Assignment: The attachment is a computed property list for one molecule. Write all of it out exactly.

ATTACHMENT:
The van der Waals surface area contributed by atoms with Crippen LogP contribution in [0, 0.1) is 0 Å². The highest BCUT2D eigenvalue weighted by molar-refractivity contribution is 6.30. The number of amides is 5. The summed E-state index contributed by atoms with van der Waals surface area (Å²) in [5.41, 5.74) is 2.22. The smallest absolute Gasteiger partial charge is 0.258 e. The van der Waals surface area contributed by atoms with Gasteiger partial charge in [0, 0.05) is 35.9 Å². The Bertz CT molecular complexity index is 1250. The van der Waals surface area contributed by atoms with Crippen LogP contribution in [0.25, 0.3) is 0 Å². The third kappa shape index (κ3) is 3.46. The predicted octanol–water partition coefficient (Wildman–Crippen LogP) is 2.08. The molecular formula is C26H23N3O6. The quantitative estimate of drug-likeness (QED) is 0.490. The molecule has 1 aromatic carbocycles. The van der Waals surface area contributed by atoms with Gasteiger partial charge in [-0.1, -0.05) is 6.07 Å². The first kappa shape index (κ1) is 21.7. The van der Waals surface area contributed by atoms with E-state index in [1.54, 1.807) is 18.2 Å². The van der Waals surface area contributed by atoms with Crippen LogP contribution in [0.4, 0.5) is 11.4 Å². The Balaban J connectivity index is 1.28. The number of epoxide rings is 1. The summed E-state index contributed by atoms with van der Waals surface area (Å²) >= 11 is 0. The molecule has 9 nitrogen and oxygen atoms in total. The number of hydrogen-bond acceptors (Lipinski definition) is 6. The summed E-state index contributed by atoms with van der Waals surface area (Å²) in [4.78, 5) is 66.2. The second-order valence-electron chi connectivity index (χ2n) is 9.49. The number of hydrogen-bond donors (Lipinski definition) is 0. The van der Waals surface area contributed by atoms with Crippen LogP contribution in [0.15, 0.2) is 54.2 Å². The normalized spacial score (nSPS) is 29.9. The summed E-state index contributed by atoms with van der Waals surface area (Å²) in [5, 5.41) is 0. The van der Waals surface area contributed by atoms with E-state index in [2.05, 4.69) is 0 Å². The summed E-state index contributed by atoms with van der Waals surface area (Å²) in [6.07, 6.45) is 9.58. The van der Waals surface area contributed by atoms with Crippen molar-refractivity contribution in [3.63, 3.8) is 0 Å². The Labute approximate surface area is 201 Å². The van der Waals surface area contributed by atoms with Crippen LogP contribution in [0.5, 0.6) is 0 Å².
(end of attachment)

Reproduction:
The van der Waals surface area contributed by atoms with Crippen LogP contribution in [0, 0.1) is 0 Å². The highest BCUT2D eigenvalue weighted by molar-refractivity contribution is 6.30. The number of amides is 5. The summed E-state index contributed by atoms with van der Waals surface area (Å²) in [5.41, 5.74) is 2.22. The smallest absolute Gasteiger partial charge is 0.258 e. The van der Waals surface area contributed by atoms with Gasteiger partial charge in [0, 0.05) is 35.9 Å². The Bertz CT molecular complexity index is 1250. The van der Waals surface area contributed by atoms with Crippen LogP contribution in [0.25, 0.3) is 0 Å². The third kappa shape index (κ3) is 3.46. The predicted octanol–water partition coefficient (Wildman–Crippen LogP) is 2.08. The molecular formula is C26H23N3O6. The quantitative estimate of drug-likeness (QED) is 0.490. The molecule has 1 aromatic carbocycles. The van der Waals surface area contributed by atoms with Gasteiger partial charge in [-0.1, -0.05) is 6.07 Å². The first kappa shape index (κ1) is 21.7. The van der Waals surface area contributed by atoms with E-state index in [1.54, 1.807) is 18.2 Å². The van der Waals surface area contributed by atoms with Crippen LogP contribution in [0.4, 0.5) is 11.4 Å². The Balaban J connectivity index is 1.28. The number of epoxide rings is 1. The summed E-state index contributed by atoms with van der Waals surface area (Å²) >= 11 is 0. The molecule has 9 nitrogen and oxygen atoms in total. The number of hydrogen-bond acceptors (Lipinski definition) is 6. The summed E-state index contributed by atoms with van der Waals surface area (Å²) in [4.78, 5) is 66.2. The second-order valence-electron chi connectivity index (χ2n) is 9.49. The number of hydrogen-bond donors (Lipinski definition) is 0. The van der Waals surface area contributed by atoms with Crippen LogP contribution in [0.15, 0.2) is 54.2 Å². The normalized spacial score (nSPS) is 29.9. The summed E-state index contributed by atoms with van der Waals surface area (Å²) in [5, 5.41) is 0. The van der Waals surface area contributed by atoms with E-state index in [2.05, 4.69) is 0 Å². The summed E-state index contributed by atoms with van der Waals surface area (Å²) in [6.07, 6.45) is 9.58. The van der Waals surface area contributed by atoms with Crippen molar-refractivity contribution in [3.63, 3.8) is 0 Å². The Labute approximate surface area is 201 Å². The van der Waals surface area contributed by atoms with Crippen LogP contribution in [0.5, 0.6) is 0 Å².